Badgers are undoubtedly one of the most iconic animals in the UK. However, in recent years they've had turbulent tribulations for their connections to the spread of TB to cattle. But now a new ZSL report has made a ground-breaking discovery, reinforcing the science behind why culling doesn't work, and outlines what new steps we need to take to manage Bovine TB.
But first, let's start with a recap:
In 2013 Secretary of State Owen Paterson branded Bovine TB (bTB) as "the most pressing animal health problem in the UK", stating that 26,000 cattle were lost in 2011 costing around £100million; that the losses over the previous decade amounted to £500million; and estimated the cost to rise to £1billion over the next decade. These figures sparked outcry for a quick fix, and given the fact badgers were known to transmit TB to cattle the witch-hunt began.
The Mycobacterium they spread was dubbed bTB, suggesting it as an obligate pathogen to cattle (much like M. tuberculosis is obligate to us) however bTB can jump the species barrier and spread to other mammals such as deer, pigs and even people. The cruel irony is that cows can give it to healthy badgers, furthering their persecution yet leaving the cattle un-demonised.
Owen Paterson's rationale for the 2013-2014 trial culling period called upon previous research and the perceived success of previous culls from around the world. However the 1998-2005 Randomised Badger Culling Trial's (RBCT) final 2007 report found that localised, farm specific culls actually increased the spread within herds, and even when culls conducted over a much larger area (100km2) saw reductions in bTB transmission, infection occurrence still rose over time. This was reinforced by reports from before and during the 2013-'14 culling, suggesting that even 'successful' culls were not conducive to halting the spread.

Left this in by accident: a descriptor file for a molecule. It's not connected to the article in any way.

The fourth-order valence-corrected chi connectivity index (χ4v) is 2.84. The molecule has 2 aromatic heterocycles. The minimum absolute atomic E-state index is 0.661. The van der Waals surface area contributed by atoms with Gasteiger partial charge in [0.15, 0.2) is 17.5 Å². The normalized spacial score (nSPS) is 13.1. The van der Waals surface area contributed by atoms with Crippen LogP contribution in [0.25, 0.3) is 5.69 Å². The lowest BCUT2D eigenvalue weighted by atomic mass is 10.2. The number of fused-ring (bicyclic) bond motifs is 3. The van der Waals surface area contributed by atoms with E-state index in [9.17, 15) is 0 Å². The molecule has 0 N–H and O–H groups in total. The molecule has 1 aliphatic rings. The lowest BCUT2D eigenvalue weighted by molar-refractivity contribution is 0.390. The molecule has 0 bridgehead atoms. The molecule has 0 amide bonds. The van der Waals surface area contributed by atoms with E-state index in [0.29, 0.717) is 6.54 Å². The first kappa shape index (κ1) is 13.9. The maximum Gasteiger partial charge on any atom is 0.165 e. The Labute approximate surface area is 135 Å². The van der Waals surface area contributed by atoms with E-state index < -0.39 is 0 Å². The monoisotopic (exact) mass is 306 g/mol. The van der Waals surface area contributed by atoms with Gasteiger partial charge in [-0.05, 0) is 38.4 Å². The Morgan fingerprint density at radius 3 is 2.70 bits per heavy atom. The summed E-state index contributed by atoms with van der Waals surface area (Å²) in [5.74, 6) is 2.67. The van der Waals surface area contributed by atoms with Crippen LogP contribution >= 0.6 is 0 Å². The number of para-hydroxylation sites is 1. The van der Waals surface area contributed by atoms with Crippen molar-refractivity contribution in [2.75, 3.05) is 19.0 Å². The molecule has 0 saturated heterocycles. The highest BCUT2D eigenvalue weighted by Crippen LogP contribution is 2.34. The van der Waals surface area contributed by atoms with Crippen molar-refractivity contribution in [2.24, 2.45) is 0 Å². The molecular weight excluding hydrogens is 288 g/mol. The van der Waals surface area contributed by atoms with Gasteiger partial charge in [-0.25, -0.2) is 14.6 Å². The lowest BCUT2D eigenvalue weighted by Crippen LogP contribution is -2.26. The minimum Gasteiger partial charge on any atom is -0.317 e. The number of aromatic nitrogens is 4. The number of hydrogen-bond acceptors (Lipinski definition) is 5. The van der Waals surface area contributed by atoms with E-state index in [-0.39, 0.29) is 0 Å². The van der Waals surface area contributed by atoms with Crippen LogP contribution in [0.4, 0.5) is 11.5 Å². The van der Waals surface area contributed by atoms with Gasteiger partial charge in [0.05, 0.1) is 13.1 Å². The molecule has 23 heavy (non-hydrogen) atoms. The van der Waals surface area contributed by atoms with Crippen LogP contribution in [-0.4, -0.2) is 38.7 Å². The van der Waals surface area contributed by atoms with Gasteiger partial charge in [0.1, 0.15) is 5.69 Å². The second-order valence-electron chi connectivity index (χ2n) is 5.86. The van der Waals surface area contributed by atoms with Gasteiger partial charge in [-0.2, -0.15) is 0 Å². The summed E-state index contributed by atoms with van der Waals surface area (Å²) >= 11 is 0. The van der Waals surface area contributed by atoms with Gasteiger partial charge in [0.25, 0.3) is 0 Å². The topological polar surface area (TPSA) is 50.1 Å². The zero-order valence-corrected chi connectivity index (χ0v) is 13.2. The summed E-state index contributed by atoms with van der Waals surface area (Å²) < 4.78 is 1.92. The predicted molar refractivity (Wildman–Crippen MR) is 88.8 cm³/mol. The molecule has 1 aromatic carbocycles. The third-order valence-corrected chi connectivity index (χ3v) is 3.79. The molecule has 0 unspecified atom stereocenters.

The rise in infection incidence was due to the perturbation effect; a behavioural phenomenon which increases badger movement as population numbers and territories dwindle, thus increasing bTB spread. This was either not known to, or overlooked by, Owen Paterson when he authorised the 2013-'14 trial culls.
Paterson theorised if a cull were to be carried out over a large enough area for a sufficient length of time bTB spread would be eliminated. This is true but in order to be successful, whilst taking perturbation into account, would require the virtual elimination of badgers across the country. Despite the counter-reports and the fact Lord Krebs, the creator of the RBTC, labelled culling as "not a viable policy option" the 2013-'14 culls went ahead anyway.
These culls were considered successful at first, but when the rise in spread was seen again it was put down to not killing enough badgers instead of attributing it to perturbation effect. This misconception continued on to the 2015 cull, which again had no measureable impact in reducing bTB, and the fact remained: the farmers and participants of the culls were in fact jeopardising their livestock more so to bTB exposure.